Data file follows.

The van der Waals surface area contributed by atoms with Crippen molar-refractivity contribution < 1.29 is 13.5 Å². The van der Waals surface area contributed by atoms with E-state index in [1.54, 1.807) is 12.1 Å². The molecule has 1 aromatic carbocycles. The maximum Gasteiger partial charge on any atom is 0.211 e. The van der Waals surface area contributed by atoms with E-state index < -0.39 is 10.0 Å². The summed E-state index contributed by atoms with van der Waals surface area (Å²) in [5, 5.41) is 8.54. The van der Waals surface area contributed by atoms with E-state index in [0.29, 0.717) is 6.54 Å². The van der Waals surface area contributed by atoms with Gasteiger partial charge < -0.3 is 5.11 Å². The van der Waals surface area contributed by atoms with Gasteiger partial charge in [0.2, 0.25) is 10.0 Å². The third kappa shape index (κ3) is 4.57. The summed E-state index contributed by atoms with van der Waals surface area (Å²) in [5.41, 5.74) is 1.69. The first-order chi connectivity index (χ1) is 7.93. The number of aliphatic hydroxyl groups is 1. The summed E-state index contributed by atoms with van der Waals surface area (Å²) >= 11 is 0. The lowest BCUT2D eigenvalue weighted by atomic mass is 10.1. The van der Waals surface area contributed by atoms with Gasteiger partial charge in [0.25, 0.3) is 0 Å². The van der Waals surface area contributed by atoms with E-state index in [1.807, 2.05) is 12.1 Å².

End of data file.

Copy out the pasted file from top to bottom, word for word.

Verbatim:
The van der Waals surface area contributed by atoms with Crippen molar-refractivity contribution < 1.29 is 13.5 Å². The van der Waals surface area contributed by atoms with E-state index in [1.54, 1.807) is 12.1 Å². The molecule has 1 aromatic carbocycles. The maximum Gasteiger partial charge on any atom is 0.211 e. The van der Waals surface area contributed by atoms with E-state index < -0.39 is 10.0 Å². The summed E-state index contributed by atoms with van der Waals surface area (Å²) in [5, 5.41) is 8.54. The van der Waals surface area contributed by atoms with E-state index in [0.29, 0.717) is 6.54 Å². The van der Waals surface area contributed by atoms with Gasteiger partial charge < -0.3 is 5.11 Å². The van der Waals surface area contributed by atoms with Gasteiger partial charge in [0.2, 0.25) is 10.0 Å². The third kappa shape index (κ3) is 4.57. The summed E-state index contributed by atoms with van der Waals surface area (Å²) in [5.41, 5.74) is 1.69. The first-order chi connectivity index (χ1) is 7.93. The number of aliphatic hydroxyl groups is 1. The summed E-state index contributed by atoms with van der Waals surface area (Å²) >= 11 is 0. The lowest BCUT2D eigenvalue weighted by atomic mass is 10.1. The van der Waals surface area contributed by atoms with Gasteiger partial charge in [0.25, 0.3) is 0 Å². The van der Waals surface area contributed by atoms with E-state index in [1.807, 2.05) is 12.1 Å².